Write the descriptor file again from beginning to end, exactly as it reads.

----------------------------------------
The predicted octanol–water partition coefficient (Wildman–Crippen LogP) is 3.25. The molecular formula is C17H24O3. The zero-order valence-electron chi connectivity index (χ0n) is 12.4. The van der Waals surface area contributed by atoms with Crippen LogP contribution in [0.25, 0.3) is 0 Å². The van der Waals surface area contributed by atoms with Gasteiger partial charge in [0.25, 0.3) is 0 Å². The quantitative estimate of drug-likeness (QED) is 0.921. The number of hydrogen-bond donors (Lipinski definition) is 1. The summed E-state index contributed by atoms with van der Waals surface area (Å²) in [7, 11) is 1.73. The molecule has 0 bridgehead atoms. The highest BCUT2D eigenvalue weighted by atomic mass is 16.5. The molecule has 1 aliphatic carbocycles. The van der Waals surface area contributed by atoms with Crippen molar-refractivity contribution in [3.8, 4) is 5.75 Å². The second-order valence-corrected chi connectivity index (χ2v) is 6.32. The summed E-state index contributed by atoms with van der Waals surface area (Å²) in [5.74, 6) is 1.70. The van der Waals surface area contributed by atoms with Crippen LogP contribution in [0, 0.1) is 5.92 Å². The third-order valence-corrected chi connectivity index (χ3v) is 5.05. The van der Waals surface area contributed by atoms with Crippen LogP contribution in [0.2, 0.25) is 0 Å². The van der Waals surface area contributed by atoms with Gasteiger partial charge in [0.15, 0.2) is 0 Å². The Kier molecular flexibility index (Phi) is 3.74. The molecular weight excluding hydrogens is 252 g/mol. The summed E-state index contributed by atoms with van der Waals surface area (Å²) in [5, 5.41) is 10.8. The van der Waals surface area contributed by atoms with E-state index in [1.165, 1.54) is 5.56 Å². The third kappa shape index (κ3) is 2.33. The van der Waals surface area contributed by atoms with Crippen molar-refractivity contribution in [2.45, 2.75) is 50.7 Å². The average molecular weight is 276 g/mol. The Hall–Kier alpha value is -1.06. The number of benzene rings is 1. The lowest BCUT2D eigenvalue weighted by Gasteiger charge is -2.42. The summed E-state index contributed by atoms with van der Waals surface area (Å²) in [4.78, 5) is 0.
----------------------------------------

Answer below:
The predicted octanol–water partition coefficient (Wildman–Crippen LogP) is 3.25. The molecular formula is C17H24O3. The zero-order valence-electron chi connectivity index (χ0n) is 12.4. The van der Waals surface area contributed by atoms with Crippen LogP contribution in [0.25, 0.3) is 0 Å². The van der Waals surface area contributed by atoms with Gasteiger partial charge in [0.25, 0.3) is 0 Å². The quantitative estimate of drug-likeness (QED) is 0.921. The number of hydrogen-bond donors (Lipinski definition) is 1. The summed E-state index contributed by atoms with van der Waals surface area (Å²) in [7, 11) is 1.73. The molecule has 0 bridgehead atoms. The highest BCUT2D eigenvalue weighted by atomic mass is 16.5. The molecule has 1 aliphatic carbocycles. The van der Waals surface area contributed by atoms with Crippen molar-refractivity contribution in [3.8, 4) is 5.75 Å². The second-order valence-corrected chi connectivity index (χ2v) is 6.32. The summed E-state index contributed by atoms with van der Waals surface area (Å²) in [5.74, 6) is 1.70. The van der Waals surface area contributed by atoms with Crippen LogP contribution in [0, 0.1) is 5.92 Å². The third-order valence-corrected chi connectivity index (χ3v) is 5.05. The van der Waals surface area contributed by atoms with Crippen LogP contribution in [0.2, 0.25) is 0 Å². The van der Waals surface area contributed by atoms with Gasteiger partial charge in [0.15, 0.2) is 0 Å². The Kier molecular flexibility index (Phi) is 3.74. The molecular weight excluding hydrogens is 252 g/mol. The summed E-state index contributed by atoms with van der Waals surface area (Å²) in [5, 5.41) is 10.8. The van der Waals surface area contributed by atoms with E-state index in [1.165, 1.54) is 5.56 Å². The third kappa shape index (κ3) is 2.33. The van der Waals surface area contributed by atoms with Crippen molar-refractivity contribution in [2.45, 2.75) is 50.7 Å². The average molecular weight is 276 g/mol. The Hall–Kier alpha value is -1.06. The number of benzene rings is 1. The lowest BCUT2D eigenvalue weighted by Gasteiger charge is -2.42. The summed E-state index contributed by atoms with van der Waals surface area (Å²) in [4.78, 5) is 0.